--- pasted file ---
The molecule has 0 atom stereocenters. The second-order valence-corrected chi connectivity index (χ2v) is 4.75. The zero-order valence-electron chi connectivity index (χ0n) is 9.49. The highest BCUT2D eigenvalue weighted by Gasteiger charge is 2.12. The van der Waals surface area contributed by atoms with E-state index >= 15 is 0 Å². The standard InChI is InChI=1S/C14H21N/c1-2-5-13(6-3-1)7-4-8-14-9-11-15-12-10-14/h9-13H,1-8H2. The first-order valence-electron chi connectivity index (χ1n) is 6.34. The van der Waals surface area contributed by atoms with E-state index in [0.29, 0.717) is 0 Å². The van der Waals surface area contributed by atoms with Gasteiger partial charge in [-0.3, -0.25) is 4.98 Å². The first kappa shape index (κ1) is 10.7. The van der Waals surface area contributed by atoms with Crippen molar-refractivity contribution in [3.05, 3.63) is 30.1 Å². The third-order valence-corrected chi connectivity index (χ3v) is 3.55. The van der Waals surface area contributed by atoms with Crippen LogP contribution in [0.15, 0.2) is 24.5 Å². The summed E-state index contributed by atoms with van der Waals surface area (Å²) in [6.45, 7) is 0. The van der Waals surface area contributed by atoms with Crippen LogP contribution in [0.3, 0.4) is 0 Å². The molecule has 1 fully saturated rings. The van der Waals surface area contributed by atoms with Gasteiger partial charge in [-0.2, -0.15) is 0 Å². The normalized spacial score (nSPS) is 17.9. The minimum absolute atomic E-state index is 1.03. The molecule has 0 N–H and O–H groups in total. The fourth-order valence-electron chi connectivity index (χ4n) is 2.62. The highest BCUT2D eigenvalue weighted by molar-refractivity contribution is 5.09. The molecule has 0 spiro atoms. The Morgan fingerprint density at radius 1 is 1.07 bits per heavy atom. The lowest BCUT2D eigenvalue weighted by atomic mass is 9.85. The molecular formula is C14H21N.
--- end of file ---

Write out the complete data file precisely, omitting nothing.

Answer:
The molecule has 0 atom stereocenters. The second-order valence-corrected chi connectivity index (χ2v) is 4.75. The zero-order valence-electron chi connectivity index (χ0n) is 9.49. The highest BCUT2D eigenvalue weighted by Gasteiger charge is 2.12. The van der Waals surface area contributed by atoms with E-state index >= 15 is 0 Å². The standard InChI is InChI=1S/C14H21N/c1-2-5-13(6-3-1)7-4-8-14-9-11-15-12-10-14/h9-13H,1-8H2. The first-order valence-electron chi connectivity index (χ1n) is 6.34. The van der Waals surface area contributed by atoms with E-state index in [0.29, 0.717) is 0 Å². The van der Waals surface area contributed by atoms with Gasteiger partial charge in [-0.3, -0.25) is 4.98 Å². The first kappa shape index (κ1) is 10.7. The van der Waals surface area contributed by atoms with Crippen molar-refractivity contribution in [3.05, 3.63) is 30.1 Å². The third-order valence-corrected chi connectivity index (χ3v) is 3.55. The van der Waals surface area contributed by atoms with Crippen LogP contribution in [0.15, 0.2) is 24.5 Å². The summed E-state index contributed by atoms with van der Waals surface area (Å²) in [6.45, 7) is 0. The van der Waals surface area contributed by atoms with Crippen LogP contribution in [0.3, 0.4) is 0 Å². The molecule has 1 fully saturated rings. The van der Waals surface area contributed by atoms with Gasteiger partial charge in [-0.2, -0.15) is 0 Å². The normalized spacial score (nSPS) is 17.9. The minimum absolute atomic E-state index is 1.03. The molecule has 0 N–H and O–H groups in total. The fourth-order valence-electron chi connectivity index (χ4n) is 2.62. The highest BCUT2D eigenvalue weighted by molar-refractivity contribution is 5.09. The molecule has 0 spiro atoms. The Morgan fingerprint density at radius 1 is 1.07 bits per heavy atom. The lowest BCUT2D eigenvalue weighted by atomic mass is 9.85. The molecular formula is C14H21N.